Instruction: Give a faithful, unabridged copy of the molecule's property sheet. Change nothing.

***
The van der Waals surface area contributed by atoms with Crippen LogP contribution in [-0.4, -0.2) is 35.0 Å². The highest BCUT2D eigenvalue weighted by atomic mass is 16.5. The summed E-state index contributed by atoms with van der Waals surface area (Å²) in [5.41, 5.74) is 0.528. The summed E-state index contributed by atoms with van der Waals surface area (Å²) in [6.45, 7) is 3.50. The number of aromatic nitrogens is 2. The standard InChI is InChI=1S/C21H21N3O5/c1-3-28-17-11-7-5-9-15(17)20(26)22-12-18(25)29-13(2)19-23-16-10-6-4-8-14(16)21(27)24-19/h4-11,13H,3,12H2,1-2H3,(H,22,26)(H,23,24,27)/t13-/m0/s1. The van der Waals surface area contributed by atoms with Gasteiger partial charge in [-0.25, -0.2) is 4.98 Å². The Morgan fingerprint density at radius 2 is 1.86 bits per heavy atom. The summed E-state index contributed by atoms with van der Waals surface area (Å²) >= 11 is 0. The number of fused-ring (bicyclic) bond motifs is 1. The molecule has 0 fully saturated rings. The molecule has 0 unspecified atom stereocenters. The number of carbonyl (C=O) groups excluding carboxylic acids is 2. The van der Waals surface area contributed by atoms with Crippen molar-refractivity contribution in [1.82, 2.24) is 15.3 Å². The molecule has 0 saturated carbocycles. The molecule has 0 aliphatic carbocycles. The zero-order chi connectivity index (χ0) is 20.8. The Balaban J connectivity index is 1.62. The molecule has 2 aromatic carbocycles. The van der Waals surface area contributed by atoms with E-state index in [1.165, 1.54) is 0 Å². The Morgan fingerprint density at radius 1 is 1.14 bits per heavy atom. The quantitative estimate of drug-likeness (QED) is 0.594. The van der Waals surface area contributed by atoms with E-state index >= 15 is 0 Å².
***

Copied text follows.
The van der Waals surface area contributed by atoms with Crippen LogP contribution in [-0.4, -0.2) is 35.0 Å². The highest BCUT2D eigenvalue weighted by atomic mass is 16.5. The summed E-state index contributed by atoms with van der Waals surface area (Å²) in [5.41, 5.74) is 0.528. The summed E-state index contributed by atoms with van der Waals surface area (Å²) in [6.45, 7) is 3.50. The number of aromatic nitrogens is 2. The standard InChI is InChI=1S/C21H21N3O5/c1-3-28-17-11-7-5-9-15(17)20(26)22-12-18(25)29-13(2)19-23-16-10-6-4-8-14(16)21(27)24-19/h4-11,13H,3,12H2,1-2H3,(H,22,26)(H,23,24,27)/t13-/m0/s1. The van der Waals surface area contributed by atoms with Gasteiger partial charge in [-0.25, -0.2) is 4.98 Å². The Morgan fingerprint density at radius 2 is 1.86 bits per heavy atom. The summed E-state index contributed by atoms with van der Waals surface area (Å²) >= 11 is 0. The number of fused-ring (bicyclic) bond motifs is 1. The molecule has 0 fully saturated rings. The molecule has 0 unspecified atom stereocenters. The number of carbonyl (C=O) groups excluding carboxylic acids is 2. The van der Waals surface area contributed by atoms with Crippen molar-refractivity contribution in [1.82, 2.24) is 15.3 Å². The molecule has 0 saturated carbocycles. The molecule has 0 aliphatic carbocycles. The zero-order chi connectivity index (χ0) is 20.8. The Balaban J connectivity index is 1.62. The molecule has 2 aromatic carbocycles. The van der Waals surface area contributed by atoms with E-state index in [1.165, 1.54) is 0 Å². The Morgan fingerprint density at radius 1 is 1.14 bits per heavy atom. The quantitative estimate of drug-likeness (QED) is 0.594. The van der Waals surface area contributed by atoms with E-state index >= 15 is 0 Å².